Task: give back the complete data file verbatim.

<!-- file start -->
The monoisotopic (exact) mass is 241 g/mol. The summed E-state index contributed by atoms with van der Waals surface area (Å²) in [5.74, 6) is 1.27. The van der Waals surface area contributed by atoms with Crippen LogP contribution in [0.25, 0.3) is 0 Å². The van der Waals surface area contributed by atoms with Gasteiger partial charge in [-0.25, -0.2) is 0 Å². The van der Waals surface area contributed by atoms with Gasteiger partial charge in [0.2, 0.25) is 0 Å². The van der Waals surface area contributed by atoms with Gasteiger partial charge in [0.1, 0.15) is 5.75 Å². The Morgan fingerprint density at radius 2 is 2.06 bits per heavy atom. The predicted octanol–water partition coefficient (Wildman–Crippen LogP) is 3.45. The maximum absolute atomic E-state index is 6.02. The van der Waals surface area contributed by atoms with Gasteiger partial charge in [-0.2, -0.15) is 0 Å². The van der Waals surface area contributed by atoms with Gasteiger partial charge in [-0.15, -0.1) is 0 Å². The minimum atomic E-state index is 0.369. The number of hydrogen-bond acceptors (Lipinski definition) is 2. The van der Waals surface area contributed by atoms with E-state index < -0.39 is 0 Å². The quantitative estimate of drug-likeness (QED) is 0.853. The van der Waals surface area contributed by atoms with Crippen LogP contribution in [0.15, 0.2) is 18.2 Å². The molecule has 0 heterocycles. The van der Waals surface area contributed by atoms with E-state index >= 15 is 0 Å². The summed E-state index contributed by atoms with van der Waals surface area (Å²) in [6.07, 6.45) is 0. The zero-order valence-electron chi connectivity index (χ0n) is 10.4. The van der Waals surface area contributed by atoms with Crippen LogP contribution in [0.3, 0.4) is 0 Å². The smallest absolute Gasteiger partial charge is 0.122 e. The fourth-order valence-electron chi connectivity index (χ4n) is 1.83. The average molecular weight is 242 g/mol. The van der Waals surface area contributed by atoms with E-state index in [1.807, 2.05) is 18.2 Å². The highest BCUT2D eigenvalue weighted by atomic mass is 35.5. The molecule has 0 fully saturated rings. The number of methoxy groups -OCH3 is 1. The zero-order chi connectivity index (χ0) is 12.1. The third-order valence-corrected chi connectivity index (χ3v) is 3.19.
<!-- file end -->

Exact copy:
The monoisotopic (exact) mass is 241 g/mol. The summed E-state index contributed by atoms with van der Waals surface area (Å²) in [5.74, 6) is 1.27. The van der Waals surface area contributed by atoms with Crippen LogP contribution in [0.25, 0.3) is 0 Å². The van der Waals surface area contributed by atoms with Gasteiger partial charge in [-0.25, -0.2) is 0 Å². The van der Waals surface area contributed by atoms with Gasteiger partial charge in [0.2, 0.25) is 0 Å². The van der Waals surface area contributed by atoms with Gasteiger partial charge in [0.1, 0.15) is 5.75 Å². The Morgan fingerprint density at radius 2 is 2.06 bits per heavy atom. The predicted octanol–water partition coefficient (Wildman–Crippen LogP) is 3.45. The maximum absolute atomic E-state index is 6.02. The van der Waals surface area contributed by atoms with Gasteiger partial charge in [-0.2, -0.15) is 0 Å². The van der Waals surface area contributed by atoms with Gasteiger partial charge in [-0.15, -0.1) is 0 Å². The minimum atomic E-state index is 0.369. The number of hydrogen-bond acceptors (Lipinski definition) is 2. The van der Waals surface area contributed by atoms with E-state index < -0.39 is 0 Å². The quantitative estimate of drug-likeness (QED) is 0.853. The van der Waals surface area contributed by atoms with Crippen LogP contribution in [0.15, 0.2) is 18.2 Å². The molecule has 0 heterocycles. The van der Waals surface area contributed by atoms with E-state index >= 15 is 0 Å². The summed E-state index contributed by atoms with van der Waals surface area (Å²) in [6.07, 6.45) is 0. The zero-order valence-electron chi connectivity index (χ0n) is 10.4. The van der Waals surface area contributed by atoms with Crippen LogP contribution in [0.3, 0.4) is 0 Å². The smallest absolute Gasteiger partial charge is 0.122 e. The fourth-order valence-electron chi connectivity index (χ4n) is 1.83. The average molecular weight is 242 g/mol. The van der Waals surface area contributed by atoms with E-state index in [1.807, 2.05) is 18.2 Å². The highest BCUT2D eigenvalue weighted by atomic mass is 35.5. The molecule has 0 fully saturated rings. The number of methoxy groups -OCH3 is 1. The zero-order chi connectivity index (χ0) is 12.1. The third-order valence-corrected chi connectivity index (χ3v) is 3.19.